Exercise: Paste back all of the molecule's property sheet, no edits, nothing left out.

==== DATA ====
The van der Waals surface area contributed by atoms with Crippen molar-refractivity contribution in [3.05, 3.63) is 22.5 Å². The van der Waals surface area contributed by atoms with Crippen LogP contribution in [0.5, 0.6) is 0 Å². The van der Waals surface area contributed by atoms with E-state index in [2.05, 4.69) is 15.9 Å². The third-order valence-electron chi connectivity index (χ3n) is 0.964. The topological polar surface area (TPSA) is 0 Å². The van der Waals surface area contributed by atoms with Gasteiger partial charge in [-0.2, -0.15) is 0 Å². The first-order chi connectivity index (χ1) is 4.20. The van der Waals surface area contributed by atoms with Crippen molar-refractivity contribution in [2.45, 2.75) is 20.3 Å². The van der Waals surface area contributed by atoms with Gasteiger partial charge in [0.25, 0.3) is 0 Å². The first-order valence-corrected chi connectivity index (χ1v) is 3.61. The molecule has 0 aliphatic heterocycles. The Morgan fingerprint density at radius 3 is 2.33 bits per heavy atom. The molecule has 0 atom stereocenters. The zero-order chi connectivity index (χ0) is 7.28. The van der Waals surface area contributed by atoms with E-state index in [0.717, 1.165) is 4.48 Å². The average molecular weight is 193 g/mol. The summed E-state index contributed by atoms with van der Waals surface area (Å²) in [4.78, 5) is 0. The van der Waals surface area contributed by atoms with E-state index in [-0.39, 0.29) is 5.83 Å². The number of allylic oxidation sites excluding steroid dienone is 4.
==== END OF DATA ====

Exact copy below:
The van der Waals surface area contributed by atoms with Crippen molar-refractivity contribution in [3.05, 3.63) is 22.5 Å². The van der Waals surface area contributed by atoms with Crippen LogP contribution in [0.5, 0.6) is 0 Å². The van der Waals surface area contributed by atoms with E-state index in [2.05, 4.69) is 15.9 Å². The third-order valence-electron chi connectivity index (χ3n) is 0.964. The topological polar surface area (TPSA) is 0 Å². The van der Waals surface area contributed by atoms with Gasteiger partial charge in [-0.2, -0.15) is 0 Å². The first-order chi connectivity index (χ1) is 4.20. The van der Waals surface area contributed by atoms with Crippen molar-refractivity contribution in [2.45, 2.75) is 20.3 Å². The van der Waals surface area contributed by atoms with Gasteiger partial charge in [0.25, 0.3) is 0 Å². The first-order valence-corrected chi connectivity index (χ1v) is 3.61. The molecule has 0 aliphatic heterocycles. The Morgan fingerprint density at radius 3 is 2.33 bits per heavy atom. The molecule has 0 atom stereocenters. The zero-order chi connectivity index (χ0) is 7.28. The van der Waals surface area contributed by atoms with E-state index in [0.717, 1.165) is 4.48 Å². The average molecular weight is 193 g/mol. The summed E-state index contributed by atoms with van der Waals surface area (Å²) in [4.78, 5) is 0. The van der Waals surface area contributed by atoms with E-state index in [-0.39, 0.29) is 5.83 Å². The number of allylic oxidation sites excluding steroid dienone is 4.